New EPA Reporting Rules On Toxic Chemicals Challenged

New York State Attorney General Andrew Cuomo is leading a coalition of 12 states in a legal challenge to the Bush Administration’s new regulations that weaken reporting requirements on toxic chemicals covered under the U.S. Environmental Protection Agency’s Toxics Release Inventory (TRI) program.

The regulations put new limits on the amount of information companies must provide about the toxic chemicals they use, store, and release into the environment.  As a result, public health advocates, labor unions, environmental groups, and others now have restricted access to critical information needed to monitor the presence of toxic chemicals in the workplace and in their communities.

“The Toxics Release Inventory program empowers communities, workers, and individuals to protect their own environment,” Cuomo said in announcing the lawsuit, which seeks to overturn EPA’s new rules and restore the same public access available in the past.  “The EPA’s rollback of TRI requirements only benefits the companies that bring hazardous chemicals into our communities, while putting citizens at greater risk.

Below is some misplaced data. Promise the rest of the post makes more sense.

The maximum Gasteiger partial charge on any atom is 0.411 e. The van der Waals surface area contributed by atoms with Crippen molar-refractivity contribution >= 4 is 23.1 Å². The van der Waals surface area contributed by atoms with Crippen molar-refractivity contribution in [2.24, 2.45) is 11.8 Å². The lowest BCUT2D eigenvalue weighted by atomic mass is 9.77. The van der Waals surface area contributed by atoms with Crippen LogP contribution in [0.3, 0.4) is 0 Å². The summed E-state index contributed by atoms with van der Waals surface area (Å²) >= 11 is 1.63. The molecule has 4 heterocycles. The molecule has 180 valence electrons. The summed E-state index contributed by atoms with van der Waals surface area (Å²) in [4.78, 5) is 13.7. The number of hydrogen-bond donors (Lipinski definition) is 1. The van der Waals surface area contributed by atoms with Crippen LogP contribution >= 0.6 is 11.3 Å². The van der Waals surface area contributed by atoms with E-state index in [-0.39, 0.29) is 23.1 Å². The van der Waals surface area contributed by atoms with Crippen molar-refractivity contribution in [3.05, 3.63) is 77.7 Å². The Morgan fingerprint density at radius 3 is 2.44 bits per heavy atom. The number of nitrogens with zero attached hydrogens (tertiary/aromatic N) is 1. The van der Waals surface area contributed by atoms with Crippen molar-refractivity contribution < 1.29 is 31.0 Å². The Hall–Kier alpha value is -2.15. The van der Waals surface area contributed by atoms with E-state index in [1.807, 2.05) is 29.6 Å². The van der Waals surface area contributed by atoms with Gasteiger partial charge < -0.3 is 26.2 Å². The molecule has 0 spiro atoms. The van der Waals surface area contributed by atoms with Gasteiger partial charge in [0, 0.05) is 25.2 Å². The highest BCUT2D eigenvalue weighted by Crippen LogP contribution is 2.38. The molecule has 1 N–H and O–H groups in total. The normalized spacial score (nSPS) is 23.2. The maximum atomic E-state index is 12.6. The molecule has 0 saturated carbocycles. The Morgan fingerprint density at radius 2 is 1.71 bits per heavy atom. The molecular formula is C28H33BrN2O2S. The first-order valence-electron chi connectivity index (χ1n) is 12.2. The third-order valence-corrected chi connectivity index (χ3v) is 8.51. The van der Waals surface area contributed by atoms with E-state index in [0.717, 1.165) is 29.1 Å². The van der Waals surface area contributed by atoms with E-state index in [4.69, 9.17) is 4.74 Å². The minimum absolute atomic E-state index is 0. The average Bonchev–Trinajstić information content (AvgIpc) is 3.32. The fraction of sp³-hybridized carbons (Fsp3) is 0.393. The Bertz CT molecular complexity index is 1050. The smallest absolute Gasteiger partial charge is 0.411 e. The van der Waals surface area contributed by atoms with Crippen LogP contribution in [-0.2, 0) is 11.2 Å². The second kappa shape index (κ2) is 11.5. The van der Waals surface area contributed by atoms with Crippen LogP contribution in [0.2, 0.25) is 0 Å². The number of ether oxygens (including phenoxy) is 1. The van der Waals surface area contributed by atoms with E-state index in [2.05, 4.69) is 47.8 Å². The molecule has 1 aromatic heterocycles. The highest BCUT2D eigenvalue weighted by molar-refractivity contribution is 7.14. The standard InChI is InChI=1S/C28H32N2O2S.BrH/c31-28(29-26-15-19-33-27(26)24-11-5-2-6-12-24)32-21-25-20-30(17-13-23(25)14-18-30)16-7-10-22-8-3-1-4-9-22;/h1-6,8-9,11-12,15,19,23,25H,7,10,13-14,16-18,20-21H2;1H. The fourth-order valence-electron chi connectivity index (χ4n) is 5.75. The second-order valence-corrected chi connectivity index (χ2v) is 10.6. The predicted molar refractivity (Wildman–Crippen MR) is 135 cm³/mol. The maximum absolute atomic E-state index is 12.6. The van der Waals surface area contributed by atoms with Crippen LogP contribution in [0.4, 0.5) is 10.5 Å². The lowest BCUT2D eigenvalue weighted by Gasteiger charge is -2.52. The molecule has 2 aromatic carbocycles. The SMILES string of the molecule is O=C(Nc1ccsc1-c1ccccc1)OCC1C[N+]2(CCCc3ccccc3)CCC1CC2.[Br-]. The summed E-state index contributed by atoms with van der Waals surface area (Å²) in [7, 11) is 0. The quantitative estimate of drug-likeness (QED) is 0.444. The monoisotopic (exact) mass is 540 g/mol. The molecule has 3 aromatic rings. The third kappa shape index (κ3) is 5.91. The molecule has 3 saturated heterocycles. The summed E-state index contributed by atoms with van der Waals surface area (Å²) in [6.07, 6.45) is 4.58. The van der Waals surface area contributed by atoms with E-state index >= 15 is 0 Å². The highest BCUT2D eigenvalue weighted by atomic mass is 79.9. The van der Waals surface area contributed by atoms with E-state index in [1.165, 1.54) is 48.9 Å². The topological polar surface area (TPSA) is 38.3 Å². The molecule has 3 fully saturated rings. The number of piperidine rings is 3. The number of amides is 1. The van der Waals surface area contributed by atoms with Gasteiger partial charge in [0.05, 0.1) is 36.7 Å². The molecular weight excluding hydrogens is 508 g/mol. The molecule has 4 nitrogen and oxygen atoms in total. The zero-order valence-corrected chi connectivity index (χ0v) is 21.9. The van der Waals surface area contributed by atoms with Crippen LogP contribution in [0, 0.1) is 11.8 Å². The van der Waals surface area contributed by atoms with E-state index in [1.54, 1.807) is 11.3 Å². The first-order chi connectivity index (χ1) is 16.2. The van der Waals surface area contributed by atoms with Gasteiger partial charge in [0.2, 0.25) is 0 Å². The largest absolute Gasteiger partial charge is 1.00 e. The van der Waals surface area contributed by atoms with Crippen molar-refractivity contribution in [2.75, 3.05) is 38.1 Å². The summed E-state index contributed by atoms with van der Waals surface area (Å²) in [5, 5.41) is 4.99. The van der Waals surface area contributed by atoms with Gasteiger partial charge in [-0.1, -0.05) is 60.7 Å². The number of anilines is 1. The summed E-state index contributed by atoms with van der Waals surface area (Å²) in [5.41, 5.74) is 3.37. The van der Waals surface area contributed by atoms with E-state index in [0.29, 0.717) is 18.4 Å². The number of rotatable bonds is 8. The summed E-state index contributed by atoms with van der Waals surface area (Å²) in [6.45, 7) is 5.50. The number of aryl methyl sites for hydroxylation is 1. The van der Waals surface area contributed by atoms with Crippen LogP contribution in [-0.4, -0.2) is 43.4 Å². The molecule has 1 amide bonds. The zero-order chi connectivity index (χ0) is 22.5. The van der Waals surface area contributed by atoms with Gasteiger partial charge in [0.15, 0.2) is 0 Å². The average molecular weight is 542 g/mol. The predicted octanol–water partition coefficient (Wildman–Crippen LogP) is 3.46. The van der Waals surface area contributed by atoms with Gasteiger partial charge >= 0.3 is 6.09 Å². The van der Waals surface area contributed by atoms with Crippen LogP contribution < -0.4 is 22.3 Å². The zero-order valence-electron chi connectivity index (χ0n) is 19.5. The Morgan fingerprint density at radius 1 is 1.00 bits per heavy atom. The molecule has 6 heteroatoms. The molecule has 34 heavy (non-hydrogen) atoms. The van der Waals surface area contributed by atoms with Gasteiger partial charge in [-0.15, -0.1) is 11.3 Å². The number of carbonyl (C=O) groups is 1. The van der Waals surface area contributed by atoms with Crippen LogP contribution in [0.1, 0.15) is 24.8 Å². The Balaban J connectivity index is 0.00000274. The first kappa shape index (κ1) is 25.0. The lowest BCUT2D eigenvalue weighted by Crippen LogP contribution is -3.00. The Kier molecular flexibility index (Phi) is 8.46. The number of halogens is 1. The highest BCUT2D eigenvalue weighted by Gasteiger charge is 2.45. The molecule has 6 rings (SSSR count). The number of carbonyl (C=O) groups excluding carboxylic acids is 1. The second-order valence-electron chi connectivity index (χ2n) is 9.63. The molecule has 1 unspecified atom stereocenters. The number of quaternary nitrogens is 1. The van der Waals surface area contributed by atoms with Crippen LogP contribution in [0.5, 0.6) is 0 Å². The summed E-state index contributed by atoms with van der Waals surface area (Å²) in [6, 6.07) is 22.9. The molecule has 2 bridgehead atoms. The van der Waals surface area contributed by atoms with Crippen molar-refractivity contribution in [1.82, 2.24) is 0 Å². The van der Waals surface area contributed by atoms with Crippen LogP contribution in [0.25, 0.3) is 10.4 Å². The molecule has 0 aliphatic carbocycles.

The TRI program requires companies to report the types and amounts of toxic chemicals stored at their facilities and also the quantities of chemicals they release into the environment.  Under the new regulations, issued in December, 2006, by the Bush Administration, for most toxic chemicals, a facility can now generate up to 10 times the amount of chemical waste than it could in the past before it is required to provide detailed TRI reports to the EPA.

“The AFL-CIO applauds Attorney General Cuomo and the other state Attorneys General for challenging the Bush Administration’s rollback to the TRI and seeking to restore the public’s right-to-know about chemicals in their workplaces and communities,” said Peg Seminario, Director of Safety and Health, AFL-CIO.